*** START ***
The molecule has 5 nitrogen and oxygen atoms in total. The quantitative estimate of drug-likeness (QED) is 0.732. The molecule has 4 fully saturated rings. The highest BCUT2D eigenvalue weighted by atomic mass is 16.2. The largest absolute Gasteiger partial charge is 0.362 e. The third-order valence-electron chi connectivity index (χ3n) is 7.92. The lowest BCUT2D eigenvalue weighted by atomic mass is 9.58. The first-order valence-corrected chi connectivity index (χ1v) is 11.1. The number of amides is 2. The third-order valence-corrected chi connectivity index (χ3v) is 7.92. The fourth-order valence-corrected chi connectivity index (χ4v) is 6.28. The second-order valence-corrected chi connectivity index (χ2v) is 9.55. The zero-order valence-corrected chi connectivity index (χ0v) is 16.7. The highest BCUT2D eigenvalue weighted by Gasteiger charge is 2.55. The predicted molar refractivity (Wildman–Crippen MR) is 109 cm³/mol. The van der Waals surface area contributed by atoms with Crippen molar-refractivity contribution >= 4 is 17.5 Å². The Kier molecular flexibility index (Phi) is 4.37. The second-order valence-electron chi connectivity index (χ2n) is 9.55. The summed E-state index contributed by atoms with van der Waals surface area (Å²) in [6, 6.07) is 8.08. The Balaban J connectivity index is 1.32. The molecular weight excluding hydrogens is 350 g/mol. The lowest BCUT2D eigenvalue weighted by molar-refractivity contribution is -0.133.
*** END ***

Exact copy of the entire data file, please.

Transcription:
The molecule has 5 nitrogen and oxygen atoms in total. The quantitative estimate of drug-likeness (QED) is 0.732. The molecule has 4 fully saturated rings. The highest BCUT2D eigenvalue weighted by atomic mass is 16.2. The largest absolute Gasteiger partial charge is 0.362 e. The third-order valence-electron chi connectivity index (χ3n) is 7.92. The lowest BCUT2D eigenvalue weighted by atomic mass is 9.58. The first-order valence-corrected chi connectivity index (χ1v) is 11.1. The number of amides is 2. The third-order valence-corrected chi connectivity index (χ3v) is 7.92. The fourth-order valence-corrected chi connectivity index (χ4v) is 6.28. The second-order valence-corrected chi connectivity index (χ2v) is 9.55. The zero-order valence-corrected chi connectivity index (χ0v) is 16.7. The highest BCUT2D eigenvalue weighted by Gasteiger charge is 2.55. The predicted molar refractivity (Wildman–Crippen MR) is 109 cm³/mol. The van der Waals surface area contributed by atoms with Crippen molar-refractivity contribution >= 4 is 17.5 Å². The Kier molecular flexibility index (Phi) is 4.37. The second-order valence-electron chi connectivity index (χ2n) is 9.55. The summed E-state index contributed by atoms with van der Waals surface area (Å²) in [6, 6.07) is 8.08. The Balaban J connectivity index is 1.32. The molecular weight excluding hydrogens is 350 g/mol. The lowest BCUT2D eigenvalue weighted by molar-refractivity contribution is -0.133.